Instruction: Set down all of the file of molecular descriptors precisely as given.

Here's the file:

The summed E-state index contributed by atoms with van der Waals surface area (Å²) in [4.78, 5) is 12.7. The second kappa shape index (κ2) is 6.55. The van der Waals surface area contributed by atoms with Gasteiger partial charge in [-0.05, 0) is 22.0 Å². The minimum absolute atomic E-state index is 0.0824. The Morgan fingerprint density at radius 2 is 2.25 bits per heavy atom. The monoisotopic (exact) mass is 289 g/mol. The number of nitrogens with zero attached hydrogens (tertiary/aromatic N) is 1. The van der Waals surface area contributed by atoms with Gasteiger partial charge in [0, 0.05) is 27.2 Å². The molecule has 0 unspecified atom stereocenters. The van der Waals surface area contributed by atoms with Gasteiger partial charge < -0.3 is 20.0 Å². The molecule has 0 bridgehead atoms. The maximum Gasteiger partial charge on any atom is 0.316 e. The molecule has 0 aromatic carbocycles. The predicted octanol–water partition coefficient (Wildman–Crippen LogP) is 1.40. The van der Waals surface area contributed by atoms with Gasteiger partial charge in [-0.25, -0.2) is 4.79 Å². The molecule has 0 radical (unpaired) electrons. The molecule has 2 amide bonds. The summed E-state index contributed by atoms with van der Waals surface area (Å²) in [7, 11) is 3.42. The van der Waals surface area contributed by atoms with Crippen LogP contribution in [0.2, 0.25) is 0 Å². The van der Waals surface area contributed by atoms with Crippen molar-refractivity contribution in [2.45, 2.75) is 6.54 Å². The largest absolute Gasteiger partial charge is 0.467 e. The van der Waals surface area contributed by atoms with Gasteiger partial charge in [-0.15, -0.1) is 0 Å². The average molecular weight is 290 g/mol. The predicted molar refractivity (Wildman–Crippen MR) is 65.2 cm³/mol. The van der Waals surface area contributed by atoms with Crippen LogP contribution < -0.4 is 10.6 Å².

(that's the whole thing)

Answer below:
The summed E-state index contributed by atoms with van der Waals surface area (Å²) in [4.78, 5) is 12.7. The second kappa shape index (κ2) is 6.55. The van der Waals surface area contributed by atoms with Gasteiger partial charge in [-0.05, 0) is 22.0 Å². The minimum absolute atomic E-state index is 0.0824. The Morgan fingerprint density at radius 2 is 2.25 bits per heavy atom. The monoisotopic (exact) mass is 289 g/mol. The number of nitrogens with zero attached hydrogens (tertiary/aromatic N) is 1. The van der Waals surface area contributed by atoms with Gasteiger partial charge in [0, 0.05) is 27.2 Å². The molecule has 0 unspecified atom stereocenters. The van der Waals surface area contributed by atoms with Gasteiger partial charge < -0.3 is 20.0 Å². The molecule has 0 bridgehead atoms. The maximum Gasteiger partial charge on any atom is 0.316 e. The molecule has 0 aromatic carbocycles. The predicted octanol–water partition coefficient (Wildman–Crippen LogP) is 1.40. The van der Waals surface area contributed by atoms with Gasteiger partial charge in [-0.25, -0.2) is 4.79 Å². The molecule has 0 radical (unpaired) electrons. The molecule has 2 amide bonds. The summed E-state index contributed by atoms with van der Waals surface area (Å²) in [7, 11) is 3.42. The van der Waals surface area contributed by atoms with Crippen LogP contribution in [0.2, 0.25) is 0 Å². The van der Waals surface area contributed by atoms with Crippen molar-refractivity contribution in [2.45, 2.75) is 6.54 Å². The largest absolute Gasteiger partial charge is 0.467 e. The van der Waals surface area contributed by atoms with Gasteiger partial charge in [-0.15, -0.1) is 0 Å². The average molecular weight is 290 g/mol. The predicted molar refractivity (Wildman–Crippen MR) is 65.2 cm³/mol. The van der Waals surface area contributed by atoms with Crippen LogP contribution < -0.4 is 10.6 Å².